Sapphire, a graphics card manufacturer based in Hong Kong, has released a new graphics card supporting the newly created privacy crypto coin – GRIN.
Decentralized, Democratized, Anonymous
The new coin was born in December 2018 after being in development since 2016. GRIN is using the mimblewimble protocol. The coin’s developers indicated that it is completely decentralized, democratized and offers full anonymity of transactions.
The Hong Kong-based hardware manufacturer released the SAPPHIRE RX 570 16GB HDMI Blockchain Graphics card to help mine GRIN.
The company’s Global VP of Marketing, Adrian Thompson said that:
“The launch of the RX 570 16GB HDMI Card presents an exciting opportunity not just for SAPPHIRE but early Grin Coin miners and the cryptocurrency market as a whole. Future products will include new 16GB Graphics additions’ to SAPPHIRE’s line of INCA and MGI Series of dedicated blockchain systems. We’re thrilled to be bringing this and future blockchain products to market.”
Sapphire’s new crypto mining hardware is meant to interface with the proof of work which uses the GRIN’s Cuckoo Cycle algorithm. Sapphire has indicated that their newly released graphics card is among the few in the market that can comfortably handle this type of an algorithm.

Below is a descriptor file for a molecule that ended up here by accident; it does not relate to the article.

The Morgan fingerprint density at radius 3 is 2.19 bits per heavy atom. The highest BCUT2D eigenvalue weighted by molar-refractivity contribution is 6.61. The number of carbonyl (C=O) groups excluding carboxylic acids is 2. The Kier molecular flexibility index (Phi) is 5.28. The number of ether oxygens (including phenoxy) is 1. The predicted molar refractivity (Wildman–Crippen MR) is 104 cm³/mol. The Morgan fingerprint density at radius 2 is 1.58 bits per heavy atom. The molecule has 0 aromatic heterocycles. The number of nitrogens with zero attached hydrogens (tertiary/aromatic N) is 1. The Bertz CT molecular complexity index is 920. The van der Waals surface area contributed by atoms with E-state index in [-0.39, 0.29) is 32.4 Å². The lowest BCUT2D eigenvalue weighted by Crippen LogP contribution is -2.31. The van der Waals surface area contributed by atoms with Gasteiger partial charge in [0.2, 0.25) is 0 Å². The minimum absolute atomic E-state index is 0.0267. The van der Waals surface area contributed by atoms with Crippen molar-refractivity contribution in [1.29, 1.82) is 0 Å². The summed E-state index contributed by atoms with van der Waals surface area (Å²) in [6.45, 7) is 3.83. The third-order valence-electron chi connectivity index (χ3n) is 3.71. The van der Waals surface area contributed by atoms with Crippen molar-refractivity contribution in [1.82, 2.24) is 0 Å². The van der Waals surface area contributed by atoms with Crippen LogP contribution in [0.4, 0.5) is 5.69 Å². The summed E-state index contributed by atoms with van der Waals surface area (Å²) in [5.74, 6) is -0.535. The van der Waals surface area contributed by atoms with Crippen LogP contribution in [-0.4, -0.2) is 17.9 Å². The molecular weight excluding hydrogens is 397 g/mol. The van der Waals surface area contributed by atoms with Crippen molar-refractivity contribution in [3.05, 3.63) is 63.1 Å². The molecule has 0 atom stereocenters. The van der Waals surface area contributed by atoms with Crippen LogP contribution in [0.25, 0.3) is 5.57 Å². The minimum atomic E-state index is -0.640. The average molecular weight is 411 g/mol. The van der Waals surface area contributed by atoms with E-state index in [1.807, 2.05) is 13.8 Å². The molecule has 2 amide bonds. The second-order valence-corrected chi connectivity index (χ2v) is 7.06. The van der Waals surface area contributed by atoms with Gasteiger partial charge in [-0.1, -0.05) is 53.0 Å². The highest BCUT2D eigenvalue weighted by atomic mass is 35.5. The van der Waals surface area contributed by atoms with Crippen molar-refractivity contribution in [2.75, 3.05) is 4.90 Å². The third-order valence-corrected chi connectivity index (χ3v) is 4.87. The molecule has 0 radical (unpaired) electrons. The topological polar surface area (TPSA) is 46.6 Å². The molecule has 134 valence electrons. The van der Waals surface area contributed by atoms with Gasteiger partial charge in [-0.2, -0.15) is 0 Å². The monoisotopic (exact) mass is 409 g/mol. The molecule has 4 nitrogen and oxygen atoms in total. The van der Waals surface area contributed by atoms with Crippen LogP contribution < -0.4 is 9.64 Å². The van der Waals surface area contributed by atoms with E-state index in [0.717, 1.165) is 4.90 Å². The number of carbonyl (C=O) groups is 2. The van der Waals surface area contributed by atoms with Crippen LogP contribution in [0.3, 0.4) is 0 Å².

The availability of the RX 570 16GB HDMI Card will be later announced on Sapphire’s website.
Recently a working paper titled ‘Beyond the doomsday economics of proof of work in cryptocurrencies’ was released by the Bank for International Settlement. The paper pointed out that the only way to overcome scalability and other issues associated with Bitcoin is by departing from proof of work algorithms.
According to the paper, Bitcoin and other cryptocurrencies using proof of work are limited by two factors. i.e. “The extreme cost of ensuring payment finality in a reasonable space of time” and failure to “generate transaction fees that are adequate to guarantee payment security in future.”
As Bitcoin continues to lower the amount paid to miners after verifying transactions, the BIS paper observes that it may take forever before a transaction on the Bitcoin blockchain is validated when the miners start getting zero rewards for each new block.